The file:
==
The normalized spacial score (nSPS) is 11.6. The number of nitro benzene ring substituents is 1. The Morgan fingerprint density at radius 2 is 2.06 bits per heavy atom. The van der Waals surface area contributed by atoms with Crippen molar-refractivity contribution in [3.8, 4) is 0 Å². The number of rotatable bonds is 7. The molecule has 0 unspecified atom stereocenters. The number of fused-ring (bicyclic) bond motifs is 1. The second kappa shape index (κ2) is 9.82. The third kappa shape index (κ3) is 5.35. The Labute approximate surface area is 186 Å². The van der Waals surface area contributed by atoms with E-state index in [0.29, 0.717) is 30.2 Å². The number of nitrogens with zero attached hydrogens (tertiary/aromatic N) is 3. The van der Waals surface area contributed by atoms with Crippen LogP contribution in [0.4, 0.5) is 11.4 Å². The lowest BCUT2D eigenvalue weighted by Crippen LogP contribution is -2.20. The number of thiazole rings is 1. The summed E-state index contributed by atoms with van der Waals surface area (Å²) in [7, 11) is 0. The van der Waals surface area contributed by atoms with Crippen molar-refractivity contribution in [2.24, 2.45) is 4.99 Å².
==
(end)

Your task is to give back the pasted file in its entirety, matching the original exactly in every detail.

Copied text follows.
The normalized spacial score (nSPS) is 11.6. The number of nitro benzene ring substituents is 1. The Morgan fingerprint density at radius 2 is 2.06 bits per heavy atom. The van der Waals surface area contributed by atoms with Crippen molar-refractivity contribution in [3.8, 4) is 0 Å². The number of rotatable bonds is 7. The molecule has 0 unspecified atom stereocenters. The number of fused-ring (bicyclic) bond motifs is 1. The second kappa shape index (κ2) is 9.82. The third kappa shape index (κ3) is 5.35. The Labute approximate surface area is 186 Å². The van der Waals surface area contributed by atoms with E-state index in [0.29, 0.717) is 30.2 Å². The number of nitrogens with zero attached hydrogens (tertiary/aromatic N) is 3. The van der Waals surface area contributed by atoms with Crippen LogP contribution in [0.4, 0.5) is 11.4 Å². The lowest BCUT2D eigenvalue weighted by Crippen LogP contribution is -2.20. The number of thiazole rings is 1. The summed E-state index contributed by atoms with van der Waals surface area (Å²) in [7, 11) is 0. The van der Waals surface area contributed by atoms with Crippen molar-refractivity contribution in [2.24, 2.45) is 4.99 Å².